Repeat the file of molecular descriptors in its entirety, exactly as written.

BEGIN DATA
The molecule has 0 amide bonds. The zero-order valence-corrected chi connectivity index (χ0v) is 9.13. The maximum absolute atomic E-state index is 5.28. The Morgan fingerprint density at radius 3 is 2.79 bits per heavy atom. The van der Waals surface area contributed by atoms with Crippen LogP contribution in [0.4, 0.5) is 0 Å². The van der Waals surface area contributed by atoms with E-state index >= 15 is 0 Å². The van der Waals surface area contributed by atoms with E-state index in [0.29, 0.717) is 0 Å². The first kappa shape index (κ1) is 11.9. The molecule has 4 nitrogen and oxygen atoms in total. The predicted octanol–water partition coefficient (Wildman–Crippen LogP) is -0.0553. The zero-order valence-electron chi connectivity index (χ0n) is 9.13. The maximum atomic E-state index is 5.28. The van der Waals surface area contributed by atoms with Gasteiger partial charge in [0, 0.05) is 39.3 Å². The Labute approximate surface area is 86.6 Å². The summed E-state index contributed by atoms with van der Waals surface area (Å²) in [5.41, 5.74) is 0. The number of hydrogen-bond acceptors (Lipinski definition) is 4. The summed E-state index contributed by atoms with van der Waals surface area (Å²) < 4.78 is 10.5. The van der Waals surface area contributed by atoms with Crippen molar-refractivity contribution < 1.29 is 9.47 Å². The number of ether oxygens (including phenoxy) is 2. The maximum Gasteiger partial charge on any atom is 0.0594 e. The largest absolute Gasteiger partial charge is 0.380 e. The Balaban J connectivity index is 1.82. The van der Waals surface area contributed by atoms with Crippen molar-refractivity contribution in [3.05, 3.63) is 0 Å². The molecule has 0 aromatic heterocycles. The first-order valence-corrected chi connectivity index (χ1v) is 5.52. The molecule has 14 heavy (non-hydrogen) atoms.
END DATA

The molecule has 0 amide bonds. The zero-order valence-corrected chi connectivity index (χ0v) is 9.13. The maximum absolute atomic E-state index is 5.28. The Morgan fingerprint density at radius 3 is 2.79 bits per heavy atom. The van der Waals surface area contributed by atoms with Crippen LogP contribution in [0.4, 0.5) is 0 Å². The van der Waals surface area contributed by atoms with E-state index >= 15 is 0 Å². The van der Waals surface area contributed by atoms with E-state index in [0.29, 0.717) is 0 Å². The first kappa shape index (κ1) is 11.9. The molecule has 4 nitrogen and oxygen atoms in total. The predicted octanol–water partition coefficient (Wildman–Crippen LogP) is -0.0553. The zero-order valence-electron chi connectivity index (χ0n) is 9.13. The maximum atomic E-state index is 5.28. The van der Waals surface area contributed by atoms with Gasteiger partial charge in [0, 0.05) is 39.3 Å². The Labute approximate surface area is 86.6 Å². The summed E-state index contributed by atoms with van der Waals surface area (Å²) in [5.41, 5.74) is 0. The number of hydrogen-bond acceptors (Lipinski definition) is 4. The summed E-state index contributed by atoms with van der Waals surface area (Å²) < 4.78 is 10.5. The van der Waals surface area contributed by atoms with Crippen molar-refractivity contribution < 1.29 is 9.47 Å². The number of ether oxygens (including phenoxy) is 2. The maximum Gasteiger partial charge on any atom is 0.0594 e. The largest absolute Gasteiger partial charge is 0.380 e. The Balaban J connectivity index is 1.82. The van der Waals surface area contributed by atoms with Crippen molar-refractivity contribution in [3.05, 3.63) is 0 Å². The molecule has 0 aromatic heterocycles. The first-order valence-corrected chi connectivity index (χ1v) is 5.52. The molecule has 14 heavy (non-hydrogen) atoms.